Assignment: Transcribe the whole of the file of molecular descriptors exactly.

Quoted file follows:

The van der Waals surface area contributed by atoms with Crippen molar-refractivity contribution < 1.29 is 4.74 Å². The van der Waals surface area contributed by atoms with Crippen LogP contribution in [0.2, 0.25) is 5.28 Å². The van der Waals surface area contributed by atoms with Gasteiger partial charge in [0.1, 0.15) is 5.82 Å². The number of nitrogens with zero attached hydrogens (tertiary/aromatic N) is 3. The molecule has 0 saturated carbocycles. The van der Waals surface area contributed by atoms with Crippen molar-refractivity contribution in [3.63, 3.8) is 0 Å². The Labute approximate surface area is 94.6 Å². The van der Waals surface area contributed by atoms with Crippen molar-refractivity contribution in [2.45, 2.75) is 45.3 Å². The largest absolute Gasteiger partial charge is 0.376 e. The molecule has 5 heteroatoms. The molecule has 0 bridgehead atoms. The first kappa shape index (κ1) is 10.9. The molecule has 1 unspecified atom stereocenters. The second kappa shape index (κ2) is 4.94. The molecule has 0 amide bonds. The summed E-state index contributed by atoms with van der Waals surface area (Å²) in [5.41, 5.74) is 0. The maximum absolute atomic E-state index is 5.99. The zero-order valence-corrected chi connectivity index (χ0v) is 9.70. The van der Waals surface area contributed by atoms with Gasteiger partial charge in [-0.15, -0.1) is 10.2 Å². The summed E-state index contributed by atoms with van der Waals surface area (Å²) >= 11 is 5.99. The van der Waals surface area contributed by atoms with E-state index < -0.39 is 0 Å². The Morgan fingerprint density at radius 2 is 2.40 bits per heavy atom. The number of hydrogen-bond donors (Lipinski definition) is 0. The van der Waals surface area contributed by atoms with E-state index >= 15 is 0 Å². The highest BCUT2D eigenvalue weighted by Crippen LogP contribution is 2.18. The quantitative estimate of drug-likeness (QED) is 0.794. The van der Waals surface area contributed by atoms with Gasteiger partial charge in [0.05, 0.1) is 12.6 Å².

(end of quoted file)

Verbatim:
The van der Waals surface area contributed by atoms with Crippen molar-refractivity contribution < 1.29 is 4.74 Å². The van der Waals surface area contributed by atoms with Crippen LogP contribution in [0.2, 0.25) is 5.28 Å². The van der Waals surface area contributed by atoms with Gasteiger partial charge in [0.1, 0.15) is 5.82 Å². The number of nitrogens with zero attached hydrogens (tertiary/aromatic N) is 3. The molecule has 0 saturated carbocycles. The van der Waals surface area contributed by atoms with Crippen molar-refractivity contribution in [3.63, 3.8) is 0 Å². The Labute approximate surface area is 94.6 Å². The van der Waals surface area contributed by atoms with Crippen molar-refractivity contribution in [2.45, 2.75) is 45.3 Å². The largest absolute Gasteiger partial charge is 0.376 e. The molecule has 5 heteroatoms. The molecule has 0 bridgehead atoms. The first kappa shape index (κ1) is 10.9. The molecule has 1 unspecified atom stereocenters. The second kappa shape index (κ2) is 4.94. The molecule has 0 amide bonds. The summed E-state index contributed by atoms with van der Waals surface area (Å²) in [5.41, 5.74) is 0. The maximum absolute atomic E-state index is 5.99. The zero-order valence-corrected chi connectivity index (χ0v) is 9.70. The van der Waals surface area contributed by atoms with Gasteiger partial charge in [-0.15, -0.1) is 10.2 Å². The summed E-state index contributed by atoms with van der Waals surface area (Å²) >= 11 is 5.99. The van der Waals surface area contributed by atoms with E-state index < -0.39 is 0 Å². The Morgan fingerprint density at radius 2 is 2.40 bits per heavy atom. The number of hydrogen-bond donors (Lipinski definition) is 0. The van der Waals surface area contributed by atoms with E-state index >= 15 is 0 Å². The highest BCUT2D eigenvalue weighted by Crippen LogP contribution is 2.18. The quantitative estimate of drug-likeness (QED) is 0.794. The van der Waals surface area contributed by atoms with Gasteiger partial charge in [0.05, 0.1) is 12.6 Å².